Meningococcal disease, sometimes called bacterial meningitis, is a potentially fatal bacterial infection that can cause death or disability within hours. The effects of this disease can be devastating to those infected and their families, but the good news is: it can be prevented through proper vaccination.
The National Meningitis Association (NMA) is a nonprofit organization that was founded by parents whose children have died or live with permanent disabilities because of meningococcal disease. They make it their mission to educate families, medical professionals, and the general public about the disease and its prevention.
Beyond education, the NMA also provides a network of emotional support for affected families, and raises awareness of other preventable diseases and recommended vaccinations they believe the public has a right to be aware of.
NMA began in 2002, when there was little public awareness about meningococcal disease. Vaccination was not yet recommended, and there were no formal support structures available for affected families. It started with just a handful of parents whose families experienced firsthand the true impact of meningococcal disease. That small group of dedicated parents quickly grew into a national organization that advocates for meningococcal disease awareness and prevention on both a national and grassroots level.
Since then, the NMA has worked tirelessly, resulting in a number of important changes:
- Vaccination is now recommended by the Centers for Disease Control and Prevention for all preteens and teens as well as those of other ages with risk factors for the disease.
- Many states now require vaccination for adolescents; others require that families and college students be educated about prevention.
- Vaccination rates have climbed steadily in recent years while disease incidence has declined.
- Research and development are in progress to improve prevention options.
- NMA is proud to have played a role in increasing meningococcal disease awareness and vaccination rates.
Facts About the Disease and Prevention
According to NMA, approximately 600 – 1,000 people contract meningococcal disease in the U.S. each year. Though this number is at a historical low, it is still a major public health concern because contraction leads to death in 10-15 percent of cases. Among those who survive, as many as 20 percent live with permanent disabilities, such as brain damage, hearing loss, loss of kidney function, or limb amputations.
Adolescents and young adults are among those at the greatest risk for contracting the disease, with 21 percent of all meningococcal disease cases occurring in preteens, teens and young adults ages 11–24.
Prevention as well as speedy diagnosis is critical, as symptoms often mimic the flu or other viral infections. Every minute left undiagnosed and not properly treated puts patients at greater risk of suffering severe disability or death.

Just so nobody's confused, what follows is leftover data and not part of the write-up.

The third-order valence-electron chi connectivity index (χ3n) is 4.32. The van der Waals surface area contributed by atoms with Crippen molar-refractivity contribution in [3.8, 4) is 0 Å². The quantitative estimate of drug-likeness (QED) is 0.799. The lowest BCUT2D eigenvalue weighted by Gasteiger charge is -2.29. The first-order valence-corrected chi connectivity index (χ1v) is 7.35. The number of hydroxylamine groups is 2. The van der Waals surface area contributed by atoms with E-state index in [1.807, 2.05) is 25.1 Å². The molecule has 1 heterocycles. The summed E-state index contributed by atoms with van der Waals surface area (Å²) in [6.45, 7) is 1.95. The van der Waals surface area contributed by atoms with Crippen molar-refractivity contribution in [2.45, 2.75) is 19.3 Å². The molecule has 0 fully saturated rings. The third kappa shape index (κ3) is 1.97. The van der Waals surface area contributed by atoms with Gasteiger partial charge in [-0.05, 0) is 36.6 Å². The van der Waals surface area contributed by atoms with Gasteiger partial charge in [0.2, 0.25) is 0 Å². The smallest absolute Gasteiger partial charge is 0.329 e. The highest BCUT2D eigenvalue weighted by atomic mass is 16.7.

While the rarity of the disease might dissuade some from taking it as seriously as they should, there are a number of important statistics to keep in mind when planning for your child’s or your own immunizations.
- 1 in 5 U.S. teens have not yet received their first dose of the meningococcal vaccination against serogroups A, C, W and Y and remain unprotected.
- Less than one-third of first dose recipients have received the recommended booster dose.
- Newer vaccines, recommended in 2015, can help protect those age 16-23 against meningococcal serogroup B, which the most common cause of disease in adolescents and young adults.
NMA volunteers come from a variety of backgrounds. Some are parents or family members of disease victims, some are meningococcal disease survivors themselves. Most have personally been affected by meningococcal disease. All are committed to sharing their stories in order to bring awareness to the disease and allow others have an opportunity to make informed decisions about immunization. They also encourage you to share your story.
Within the NMA umbrella are several factions of supporters:
M.O.M.s (Moms on Meningitis) is a coalition of more than 50 mothers from across the country who lost children or whose children’s lives were drastically affected by meningococcal disease.
T.E.A.M. (Together Educating About Meningitis) includes meningococcal disease survivors, siblings and other family members of those who have been affected by the disease.
The National Meningitis Association (NMA) receives funding in the form of individual donations, foundation donations, and unrestricted educational grants from corporations, including pharmaceutical companies. Though NMA maintains independence and control over all program and editorial content. You can donate here.
The Centers for Disease Control and Prevention (CDC) recommends routine vaccination against four of five major meningococcal disease serogroups at age 11-12 (serogroups A, C, W and Y) with a booster at age 16. Young adults between 16 and 23 years old should also ask a healthcare provider about vaccination against serogroup B.
The The National Meningitis Association has made a huge impact on public awareness, public policy, and the course of this horrible disease. With the continued efforts of their dedicated volunteers, hopefully they can ensure the awareness and availability of vaccination for all children, young adults, and those at risk for contracting the disease. No individual or family should have to deal with the uncertainty and devastation that comes with it.